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A Few Days in Castilla y Leon

The view from Aalto

I recently visited northern Spain with a UK wine importer: a Serb of Bosnian extraction and a lively travelling companion. He's also a man who knows a great deal about the wines of the region we toured, having worked there and having imported a great many of the place's best wines for years.

There was a thread running through our trip: a single man, justifiably pedestalised throughout Spain by those who move in vinous circles. That man is Mariano Garcia. Son of a vineyard worker, Mariano was born at Vega Sicilia. At that estate he rose quickly to become winemaker at 24 and spent 30 vintages as technical director at what is one of the greatest and most venerable wine estates in all Spain.

In 1978, he started a new winery called Mauro in Tudela de Duero in the province of Valladolid, situated just outside the western boundary of Ribera del Duero. This is now run by Mariano's son Eduardo and produces three stunning wines - Mauro, Mauro VS (Vendemia Selecionada) and Terreus under the denominacion Viño de la Tierra de Castilla y Leon, equivalent to VdP in France or IGT in Italy.

Eduardo Garcia among the bush vines
At Vega Sicilia Mariano developed an interest in the Toro region and his interest led not only to the production of Vega Sicilia's first wine from outside Ribera del Duero - Pintia - but in the first instance a new personal business in the form of Maurodos (i.e. Mauro 2), where are made among Toro's finest wines - Prima, San Roman and Cartago - all from Tinto de Toro (as Tempranillo is known here).

In the late nineties he paired up with his friend Javier Zaccagnini to work on the concept for Aalto. Javier had been head of Ribera del Duero's Denominacion de Origen Consejo Regulador and together they hatched a plan to create a Ribera del Duero wine that could compete head-to-head with any in the world. Between them they had intimate knowledge of the region and its vignerons and between them they put together a portfolio of vineyards of old vines that now amounts to some 110 hectares.

The Aalto winery above sunflowers and vines

The soils of this region vary between sand and red clay with outcrops of limestone. And here is grown solely the Tempranillo grape, known locally as Tinto Fino.

This can be a torrid landscape…during the day that is. Vineyards grow at up to a thousand metres above sea level and day/night temperature fluctuations are significant. It is, in part, these fluctuations that give the wines of the region their finesse. Cool night-time temperatures help to preserve the acidity within the fruit. Whilst these are big wines, concentrated, sometimes a touch sauvages, they also offer freshness, focus and minerality. In short, they perfectly represent the landscape in which they were grown.

Javier has now sold his interest in Aalto. But not one to rest on his laurels, he has a new project on the go in Ribera del Duero: Sei Solo. This wine is, for the time being, made at another estate, but plans are in place for a winery build in the near future. Sei Solo was inspired by a bottle of La Tâche, so little surprise that the intention here is to craft something with an extra dimension of elegance.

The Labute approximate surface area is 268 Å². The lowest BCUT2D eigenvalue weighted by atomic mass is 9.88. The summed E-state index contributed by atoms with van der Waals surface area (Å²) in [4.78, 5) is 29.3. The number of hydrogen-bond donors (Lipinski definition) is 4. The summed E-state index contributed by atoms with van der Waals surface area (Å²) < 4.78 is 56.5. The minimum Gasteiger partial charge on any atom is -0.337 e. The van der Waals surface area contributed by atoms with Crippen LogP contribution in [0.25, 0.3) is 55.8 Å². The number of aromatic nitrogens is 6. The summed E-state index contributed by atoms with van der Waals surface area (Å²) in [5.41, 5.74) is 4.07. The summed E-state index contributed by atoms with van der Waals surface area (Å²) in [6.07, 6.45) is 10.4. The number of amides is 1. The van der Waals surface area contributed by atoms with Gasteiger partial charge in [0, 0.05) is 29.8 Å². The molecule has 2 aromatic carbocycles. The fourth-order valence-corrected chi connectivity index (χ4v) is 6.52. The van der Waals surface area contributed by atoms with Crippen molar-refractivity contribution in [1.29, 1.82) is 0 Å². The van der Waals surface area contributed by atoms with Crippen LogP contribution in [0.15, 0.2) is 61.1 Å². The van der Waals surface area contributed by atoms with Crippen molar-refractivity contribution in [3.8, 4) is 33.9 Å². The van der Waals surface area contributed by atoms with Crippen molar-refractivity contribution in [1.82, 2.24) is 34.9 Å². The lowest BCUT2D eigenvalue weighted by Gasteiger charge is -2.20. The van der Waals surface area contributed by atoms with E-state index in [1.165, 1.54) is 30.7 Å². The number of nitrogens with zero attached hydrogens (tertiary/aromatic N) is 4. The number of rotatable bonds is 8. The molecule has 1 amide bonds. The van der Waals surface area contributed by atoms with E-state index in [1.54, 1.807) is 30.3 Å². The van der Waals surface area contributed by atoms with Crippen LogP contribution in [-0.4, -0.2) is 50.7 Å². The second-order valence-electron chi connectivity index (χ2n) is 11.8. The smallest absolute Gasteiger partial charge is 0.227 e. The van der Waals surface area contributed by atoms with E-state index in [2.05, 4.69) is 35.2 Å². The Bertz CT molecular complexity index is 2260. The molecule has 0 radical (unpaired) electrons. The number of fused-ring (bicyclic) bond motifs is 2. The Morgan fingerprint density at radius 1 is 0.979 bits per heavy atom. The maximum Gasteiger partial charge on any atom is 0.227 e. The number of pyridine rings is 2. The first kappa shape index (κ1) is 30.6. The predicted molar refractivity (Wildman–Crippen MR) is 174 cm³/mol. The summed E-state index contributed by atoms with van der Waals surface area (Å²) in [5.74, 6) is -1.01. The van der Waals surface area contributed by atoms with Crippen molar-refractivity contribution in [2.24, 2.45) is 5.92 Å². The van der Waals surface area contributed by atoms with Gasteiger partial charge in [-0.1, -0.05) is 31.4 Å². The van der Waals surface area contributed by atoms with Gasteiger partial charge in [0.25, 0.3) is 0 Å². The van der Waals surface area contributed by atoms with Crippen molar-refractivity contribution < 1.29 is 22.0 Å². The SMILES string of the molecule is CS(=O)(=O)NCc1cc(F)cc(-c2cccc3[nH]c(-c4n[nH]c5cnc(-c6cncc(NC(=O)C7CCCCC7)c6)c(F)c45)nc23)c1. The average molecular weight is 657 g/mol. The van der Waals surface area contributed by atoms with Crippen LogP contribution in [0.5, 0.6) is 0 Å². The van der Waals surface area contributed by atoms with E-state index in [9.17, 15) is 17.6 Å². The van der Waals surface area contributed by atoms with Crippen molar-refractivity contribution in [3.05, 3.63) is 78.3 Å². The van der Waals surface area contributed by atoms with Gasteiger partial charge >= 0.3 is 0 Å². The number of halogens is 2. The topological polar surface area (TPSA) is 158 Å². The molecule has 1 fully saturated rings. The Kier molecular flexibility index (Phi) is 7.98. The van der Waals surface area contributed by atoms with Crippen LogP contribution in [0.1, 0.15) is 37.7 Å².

And Mariano himself has a new project: Garmon, a winery in Ribera del Duero he runs with his sons Eduardo and Alberto.

Phew. You'd have thought Mariano and Javier's respective empire would be sufficient to fill three days of tasting, yet we finished at an estate in the core of the region: the village of La Horra. Here are found the best vineyards of Ribera del Duero and the proprietor of the biggest chunk of them: Jesus Sastre.

Jesus Sastre among some of his most senior vines

My travelling buddy had come to know Jesus through Javier Zaccagnini. And when asked whom Mariano Garcia's son Eduardo respected most in the Ribera del Duero DO, his response had been immediate and unequivocal. Sastre was the man.

As in Toro and Ribera del Duero, the proprietor was keen to show us the vineyards. The wine, after all, has its feet firmly in the region's soils.

And as in Toro and Ribera del Duero, we passed through slopes of reddish earth and ancient vines trained en vaso, known to the French as gobelet and to the English speaking world as bush vine. These plants form unsupported clumps, the shoots of which try to climb before flopping earthwards under their own weight (and later in the season, the weight of their fruit).

Once thought to be Palomino Fino, Jesus Sastre now believes his white vines 
 to be Cayetana Blanca. Note the red, ferric soils of La Horra
Vines here are not planted densely, a mere 3,000 per hectare being the norm. This is due to the paucity of the soils and the lack of water. Planted closer together, the vines simply cannot compete and fail to thrive.

After lunching on roast suckling pigs' heads, we drove north to spend a day in San Sebastian and the journey was spent mulling over the experiences of our three days' tasting: the wines, the landscape, the people and the food. (And they are obsessed with their food here, with one wine maker suggesting that, with precious else to do, they relish the pleasures of the table more than most.)

I love this place and its wines. There really should be a place for them in any wine lover's portfolio.

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San Sebastian and the river that runs through it
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